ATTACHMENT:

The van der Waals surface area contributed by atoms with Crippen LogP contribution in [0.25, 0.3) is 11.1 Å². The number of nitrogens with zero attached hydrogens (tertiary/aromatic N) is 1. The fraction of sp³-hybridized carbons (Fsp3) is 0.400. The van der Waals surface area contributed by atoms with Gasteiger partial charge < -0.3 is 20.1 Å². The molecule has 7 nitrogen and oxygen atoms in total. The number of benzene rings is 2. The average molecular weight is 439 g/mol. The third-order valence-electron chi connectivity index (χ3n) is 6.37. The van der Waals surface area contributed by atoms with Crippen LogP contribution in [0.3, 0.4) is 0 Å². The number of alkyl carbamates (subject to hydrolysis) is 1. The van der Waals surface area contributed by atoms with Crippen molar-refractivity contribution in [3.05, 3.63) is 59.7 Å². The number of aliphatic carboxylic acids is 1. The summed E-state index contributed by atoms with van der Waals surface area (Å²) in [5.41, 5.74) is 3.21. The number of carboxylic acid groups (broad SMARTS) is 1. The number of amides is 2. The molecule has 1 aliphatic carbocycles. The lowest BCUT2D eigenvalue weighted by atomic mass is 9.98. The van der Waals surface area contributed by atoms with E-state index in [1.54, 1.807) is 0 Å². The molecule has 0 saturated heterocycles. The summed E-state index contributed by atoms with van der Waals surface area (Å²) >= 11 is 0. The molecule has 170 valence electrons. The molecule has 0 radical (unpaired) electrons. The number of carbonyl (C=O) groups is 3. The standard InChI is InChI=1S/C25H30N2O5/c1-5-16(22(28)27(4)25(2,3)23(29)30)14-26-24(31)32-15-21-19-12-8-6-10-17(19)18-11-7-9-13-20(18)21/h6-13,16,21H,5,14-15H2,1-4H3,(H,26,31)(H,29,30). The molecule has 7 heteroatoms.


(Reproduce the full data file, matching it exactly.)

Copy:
The van der Waals surface area contributed by atoms with Crippen LogP contribution in [0.25, 0.3) is 11.1 Å². The number of nitrogens with zero attached hydrogens (tertiary/aromatic N) is 1. The fraction of sp³-hybridized carbons (Fsp3) is 0.400. The van der Waals surface area contributed by atoms with Gasteiger partial charge < -0.3 is 20.1 Å². The molecule has 7 nitrogen and oxygen atoms in total. The number of benzene rings is 2. The average molecular weight is 439 g/mol. The third-order valence-electron chi connectivity index (χ3n) is 6.37. The van der Waals surface area contributed by atoms with Crippen LogP contribution in [0.3, 0.4) is 0 Å². The number of alkyl carbamates (subject to hydrolysis) is 1. The van der Waals surface area contributed by atoms with Crippen molar-refractivity contribution in [3.05, 3.63) is 59.7 Å². The number of aliphatic carboxylic acids is 1. The summed E-state index contributed by atoms with van der Waals surface area (Å²) in [5.41, 5.74) is 3.21. The number of carboxylic acid groups (broad SMARTS) is 1. The number of amides is 2. The molecule has 1 aliphatic carbocycles. The lowest BCUT2D eigenvalue weighted by atomic mass is 9.98. The van der Waals surface area contributed by atoms with E-state index in [1.54, 1.807) is 0 Å². The molecule has 0 saturated heterocycles. The summed E-state index contributed by atoms with van der Waals surface area (Å²) >= 11 is 0. The molecule has 170 valence electrons. The molecule has 0 radical (unpaired) electrons. The number of carbonyl (C=O) groups is 3. The standard InChI is InChI=1S/C25H30N2O5/c1-5-16(22(28)27(4)25(2,3)23(29)30)14-26-24(31)32-15-21-19-12-8-6-10-17(19)18-11-7-9-13-20(18)21/h6-13,16,21H,5,14-15H2,1-4H3,(H,26,31)(H,29,30). The molecule has 7 heteroatoms.